Folk rock duo Brewer & Shipley’s “One Toke Over the Line” was released in 1970 in an atmosphere of pacifist demonstrations and repression of drug users. The song would become Mike Brewer and Tom Shipley’s biggest hit; so great that it caught the attention of Vice President Spiro Agnew, who called the song, along with “Eight Miles High” by the Byrds, “White Rabbit” by Jefferson Airplane and “Monkey Man” by the Rolling Stones, “blatant drug culture. propaganda “that” threatens to undermine our national strength. “
Agnew warned of the FCC’s sanctions against radio stations that played songs that glorified or promoted the use of illegal drugs.
While his reference to marijuana is no secret, Tom Shipley has said that Agnew misinterpreted the song’s meaning. For the duo, exhausted from too many nights on the road, it was hardly an endorsement of drug use. Instead, it was a cry for restraint in their lives.
“One Toke Over the Line” was written behind the scenes at the Vanguard Coffee House in Kansas City. Extremely bored and extremely high, Shipley blurted out, “Man I’m going to cross the line tonight.”
The phrase clicked on some level because while playing together the next day, the duo recalled Shipley’s description of his cloudy state of mind and in about an hour wrote “One Toke Over the Line.”
Brewer & Shipley did not recognize the song’s potential as a hit. It wasn’t even part of his concert song list. The song’s first public performance was at New York’s Carnegie Hall when it opened for singer-songwriter Melanie.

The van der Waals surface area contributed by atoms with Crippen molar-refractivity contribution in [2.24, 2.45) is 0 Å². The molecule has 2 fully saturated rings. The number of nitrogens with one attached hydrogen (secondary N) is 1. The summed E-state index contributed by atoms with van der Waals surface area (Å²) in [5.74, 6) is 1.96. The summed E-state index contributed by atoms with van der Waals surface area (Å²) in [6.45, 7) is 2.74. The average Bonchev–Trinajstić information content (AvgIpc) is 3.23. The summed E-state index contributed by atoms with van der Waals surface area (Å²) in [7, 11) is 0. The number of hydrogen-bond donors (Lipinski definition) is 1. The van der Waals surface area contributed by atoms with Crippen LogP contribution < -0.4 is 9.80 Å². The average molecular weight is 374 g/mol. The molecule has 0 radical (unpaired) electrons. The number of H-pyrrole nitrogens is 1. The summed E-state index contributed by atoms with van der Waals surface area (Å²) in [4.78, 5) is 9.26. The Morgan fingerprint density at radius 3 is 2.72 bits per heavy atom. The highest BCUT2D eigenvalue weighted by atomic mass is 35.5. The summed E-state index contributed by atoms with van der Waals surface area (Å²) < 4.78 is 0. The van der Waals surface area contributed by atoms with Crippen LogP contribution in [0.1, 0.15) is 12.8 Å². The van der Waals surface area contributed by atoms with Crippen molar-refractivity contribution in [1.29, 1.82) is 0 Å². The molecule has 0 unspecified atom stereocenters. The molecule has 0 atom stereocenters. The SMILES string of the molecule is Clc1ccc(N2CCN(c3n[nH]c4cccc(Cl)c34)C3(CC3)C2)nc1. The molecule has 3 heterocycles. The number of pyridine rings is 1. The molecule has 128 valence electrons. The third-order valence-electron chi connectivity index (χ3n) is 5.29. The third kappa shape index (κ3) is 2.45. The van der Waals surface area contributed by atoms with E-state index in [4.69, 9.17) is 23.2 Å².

The crowd gave them a warm reaction, but by their second encore, they had run out of songs. That’s when “One Toke Over the Line” debuted.
The reaction was immediate. Buddha Records president Neil Bogart came backstage and insisted that “One Toke” be featured on Tarkio, his third album then in production. Still, the pair did not recognize the song’s potential as a hit single.
“One Toke” was produced by Nick Gravenites of Electric Flag and recorded at Wally Heider Studios in San Francisco, where members of Jefferson Airplane and the Grateful Dead used to go through the sessions. Gravenites put together a backing band of Chicago-area blues musicians like guitarists Mike Bloomfield and Fred Burton, keyboardist Mark Naftalin, and Bob Jones on drums.
Pairing urban blues musicians with popular rockers like Brewer & Shipley caused some friction, but Shipley said it produced a “hybrid sound” that stretched everyone’s creativity.
Despite the fact that some radio stations banned the album, “One Toke” became a top ten hit and the song most identified with the duo. But Brewer said the song was not characteristic of his music.
“He pretty much pigeonholed us and categorized us in a way that wasn’t really valid,” Brewer said. “In fact, Tom and I always thought that our ballads were our forte.”